The most brutal “Master Of The Universe” of all time erupts, led by Brock’s massive monochord break-out during the electronic whoosh introduction. Del Dettmar’s already drawing zigzag ziggurat stair steps of abandon on a red plastic Etch A Sketch he’s hooked up to his VCS3 in place of a pan pot as Dikmik swipes across the whole audio picture like some cosmic windscreen wiper and again over this charging, manic metallic shit-storm for the approach here is akin to the speed’n’pummel, repetition-unto-zone-out of “Brainstorm”, only ratcheted up one more notch in speed and power in a manner that its studio counterpart could never have conceived of a year earlier on “X in Search Of Space.” Give Simon King his due, for here that man lays down more beats per second with more stamina and powerdrive than any drummer in Rock and the cumulative effect is breathtaking.

“Welcome To The Future” quietly closes the set with Calvert’s echoed, evocative portent of doom. Of which, the couplet “Welcome to the dehydrated land/Welcome to the self-police parade” seems to echo in the present day with a bit more verity than usual, unfortunately. The only hope here is one final clusterfucking burn out crescendo to end it all and at once it’s finally over, everything is enveloped in the sound of tramping feet and the audience a sea of uplifted spirits going absolutely gaga -- as though realising that yes, they made it alive though the whole gig despite the constant assailments made to their respective altered consciousnesses via perpetual hypnotic devices, light shows, strobe lights and so forth. And feeling more alive for it.

Hawkwind were a group of freaks to a man and a woman; a collection of disreputable star rats fuelled by a battery of hallucinogenic influences and united only by an incorrigible sense of psi-powered, pre-1976 cosmic punk rock attitude broken off and gobbled as though it was their sole means of sustenance while playing riffs into the grooves with an relentless head of steam. The rhythmic repetitions offset by wordless trance-chants are hypnotic to the core and the whole mess is performed at raw and rambunctious paces as it blazes with one damn racket with nowhere to go but hurtling through space at the sound of speed, anyway. Towards anything and everything. With the jaws of black oblivion not far behind nipping at their respective asses they were already in process of playing off of so furiously. For they sank a couple hundred pounds of pressure into one square foot and punched it in with a single, swift and confident stroke of a psychic ball-peen hammer at the only point on reality’s windscreen overlooking the edge of oblivion where in its entirety, its safety glass pane turned into a sightless fog of equal, fracturing veins before shuddering weightlessly apart and floating gently outwards into the future.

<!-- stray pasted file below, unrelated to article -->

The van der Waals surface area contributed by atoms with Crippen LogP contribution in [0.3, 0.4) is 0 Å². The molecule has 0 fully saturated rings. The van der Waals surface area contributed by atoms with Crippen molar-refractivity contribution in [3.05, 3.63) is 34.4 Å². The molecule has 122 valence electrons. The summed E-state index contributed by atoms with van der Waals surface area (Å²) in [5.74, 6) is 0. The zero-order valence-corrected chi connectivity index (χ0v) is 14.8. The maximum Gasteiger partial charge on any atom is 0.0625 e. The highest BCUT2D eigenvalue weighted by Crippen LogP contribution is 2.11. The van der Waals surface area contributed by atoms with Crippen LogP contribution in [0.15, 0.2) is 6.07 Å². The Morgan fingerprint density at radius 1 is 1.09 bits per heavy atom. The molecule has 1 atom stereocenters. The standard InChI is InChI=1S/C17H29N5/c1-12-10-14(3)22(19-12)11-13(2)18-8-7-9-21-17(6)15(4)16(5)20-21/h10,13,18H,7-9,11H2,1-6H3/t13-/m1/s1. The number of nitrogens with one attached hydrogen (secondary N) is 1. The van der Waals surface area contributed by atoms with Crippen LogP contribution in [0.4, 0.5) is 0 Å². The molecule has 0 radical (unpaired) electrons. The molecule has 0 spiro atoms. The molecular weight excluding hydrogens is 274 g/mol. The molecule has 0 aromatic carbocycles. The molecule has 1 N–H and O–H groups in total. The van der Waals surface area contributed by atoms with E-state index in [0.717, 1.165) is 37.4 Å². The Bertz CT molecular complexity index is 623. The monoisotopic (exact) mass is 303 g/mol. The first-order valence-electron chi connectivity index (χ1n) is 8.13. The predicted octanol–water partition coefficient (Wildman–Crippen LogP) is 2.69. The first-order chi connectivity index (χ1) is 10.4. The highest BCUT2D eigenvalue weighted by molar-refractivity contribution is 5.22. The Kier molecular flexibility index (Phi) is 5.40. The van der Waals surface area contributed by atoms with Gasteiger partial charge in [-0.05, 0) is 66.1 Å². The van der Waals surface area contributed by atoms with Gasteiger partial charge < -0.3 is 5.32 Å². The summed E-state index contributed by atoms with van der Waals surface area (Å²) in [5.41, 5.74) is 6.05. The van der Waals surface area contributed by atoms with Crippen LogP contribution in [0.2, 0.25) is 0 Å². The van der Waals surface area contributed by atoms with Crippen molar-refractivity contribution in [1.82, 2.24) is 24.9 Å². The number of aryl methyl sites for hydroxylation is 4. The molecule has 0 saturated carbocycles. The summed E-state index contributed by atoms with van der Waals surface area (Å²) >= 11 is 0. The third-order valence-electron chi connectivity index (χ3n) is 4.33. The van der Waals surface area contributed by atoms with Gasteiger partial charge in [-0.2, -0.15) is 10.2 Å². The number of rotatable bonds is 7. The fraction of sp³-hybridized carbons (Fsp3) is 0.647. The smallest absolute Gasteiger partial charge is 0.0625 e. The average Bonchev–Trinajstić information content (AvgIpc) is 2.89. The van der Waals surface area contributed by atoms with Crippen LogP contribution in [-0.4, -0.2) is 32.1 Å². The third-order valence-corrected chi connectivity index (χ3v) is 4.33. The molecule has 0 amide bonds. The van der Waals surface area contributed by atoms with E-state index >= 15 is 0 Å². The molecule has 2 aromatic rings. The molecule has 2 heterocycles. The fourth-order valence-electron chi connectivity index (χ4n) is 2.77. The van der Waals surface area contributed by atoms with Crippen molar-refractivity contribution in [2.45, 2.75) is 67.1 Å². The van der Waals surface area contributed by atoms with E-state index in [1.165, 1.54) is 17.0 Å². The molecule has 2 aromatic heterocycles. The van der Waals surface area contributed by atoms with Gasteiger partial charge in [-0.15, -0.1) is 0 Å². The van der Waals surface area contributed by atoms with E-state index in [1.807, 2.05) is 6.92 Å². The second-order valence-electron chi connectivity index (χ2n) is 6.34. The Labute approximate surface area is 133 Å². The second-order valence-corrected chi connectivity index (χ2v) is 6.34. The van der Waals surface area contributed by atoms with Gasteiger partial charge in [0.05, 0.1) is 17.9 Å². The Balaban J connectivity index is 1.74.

Recorded at the Brixton Sundown, December 30, 1972.





FOOTNOTES:
  1. Only now it is obvious that Turner’s vocals as they appeared on the original “Space Ritual” album were overdubbed at a post-production mixing session, for they simply do not match those on the original source tape, sounding distinctly un-live and in-the-studio-tracked-while-following-with-cans-on. Which isn’t surprising, as the studio version of “Seven By Seven” was also subject to two separate vocal remix jobs in its tenure as the flipside to “Silver Machine.” And this last named track itself was also similarly constructed; with its foundation track recorded live while Lemmy’s vocals and Dikmik’s/Del Dettmar’s left channel audio hissing swirls were overdubbed in the studio at a later date.